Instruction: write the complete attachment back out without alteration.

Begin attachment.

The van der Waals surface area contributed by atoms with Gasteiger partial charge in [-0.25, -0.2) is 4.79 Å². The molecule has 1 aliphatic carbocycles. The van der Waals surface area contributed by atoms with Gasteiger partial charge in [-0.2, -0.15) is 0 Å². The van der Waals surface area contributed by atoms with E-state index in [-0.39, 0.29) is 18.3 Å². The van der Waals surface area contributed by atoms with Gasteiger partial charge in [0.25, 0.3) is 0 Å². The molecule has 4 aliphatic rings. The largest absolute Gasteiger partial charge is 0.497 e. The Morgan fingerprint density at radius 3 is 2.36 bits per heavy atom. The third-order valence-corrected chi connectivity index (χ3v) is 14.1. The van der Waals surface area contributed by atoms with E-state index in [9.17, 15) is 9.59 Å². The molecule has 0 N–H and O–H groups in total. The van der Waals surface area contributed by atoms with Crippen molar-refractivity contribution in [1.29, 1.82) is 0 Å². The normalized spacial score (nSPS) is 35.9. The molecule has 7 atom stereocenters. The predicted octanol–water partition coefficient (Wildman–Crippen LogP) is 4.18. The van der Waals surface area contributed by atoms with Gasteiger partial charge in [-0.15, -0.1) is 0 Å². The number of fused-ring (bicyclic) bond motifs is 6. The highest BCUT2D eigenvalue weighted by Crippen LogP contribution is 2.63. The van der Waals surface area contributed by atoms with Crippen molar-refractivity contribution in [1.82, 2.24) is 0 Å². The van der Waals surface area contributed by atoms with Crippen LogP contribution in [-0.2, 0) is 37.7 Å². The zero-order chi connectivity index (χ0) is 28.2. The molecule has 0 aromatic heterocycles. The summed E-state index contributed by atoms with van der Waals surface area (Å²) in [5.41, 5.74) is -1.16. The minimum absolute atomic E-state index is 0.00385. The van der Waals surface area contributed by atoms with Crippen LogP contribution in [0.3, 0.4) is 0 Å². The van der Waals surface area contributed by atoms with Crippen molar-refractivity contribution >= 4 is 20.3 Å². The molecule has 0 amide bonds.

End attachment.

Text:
The van der Waals surface area contributed by atoms with Gasteiger partial charge in [-0.25, -0.2) is 4.79 Å². The molecule has 1 aliphatic carbocycles. The van der Waals surface area contributed by atoms with Gasteiger partial charge in [-0.2, -0.15) is 0 Å². The van der Waals surface area contributed by atoms with E-state index in [-0.39, 0.29) is 18.3 Å². The van der Waals surface area contributed by atoms with Gasteiger partial charge in [0.25, 0.3) is 0 Å². The molecule has 4 aliphatic rings. The largest absolute Gasteiger partial charge is 0.497 e. The Morgan fingerprint density at radius 3 is 2.36 bits per heavy atom. The third-order valence-corrected chi connectivity index (χ3v) is 14.1. The van der Waals surface area contributed by atoms with E-state index in [9.17, 15) is 9.59 Å². The molecule has 0 N–H and O–H groups in total. The van der Waals surface area contributed by atoms with Crippen molar-refractivity contribution in [1.29, 1.82) is 0 Å². The normalized spacial score (nSPS) is 35.9. The molecule has 7 atom stereocenters. The predicted octanol–water partition coefficient (Wildman–Crippen LogP) is 4.18. The van der Waals surface area contributed by atoms with Gasteiger partial charge in [-0.15, -0.1) is 0 Å². The number of fused-ring (bicyclic) bond motifs is 6. The highest BCUT2D eigenvalue weighted by Crippen LogP contribution is 2.63. The van der Waals surface area contributed by atoms with Crippen molar-refractivity contribution in [1.82, 2.24) is 0 Å². The van der Waals surface area contributed by atoms with Crippen LogP contribution in [-0.2, 0) is 37.7 Å². The zero-order chi connectivity index (χ0) is 28.2. The molecule has 0 aromatic heterocycles. The summed E-state index contributed by atoms with van der Waals surface area (Å²) in [5.41, 5.74) is -1.16. The minimum absolute atomic E-state index is 0.00385. The van der Waals surface area contributed by atoms with Crippen LogP contribution in [0.3, 0.4) is 0 Å². The van der Waals surface area contributed by atoms with Crippen molar-refractivity contribution >= 4 is 20.3 Å². The molecule has 0 amide bonds.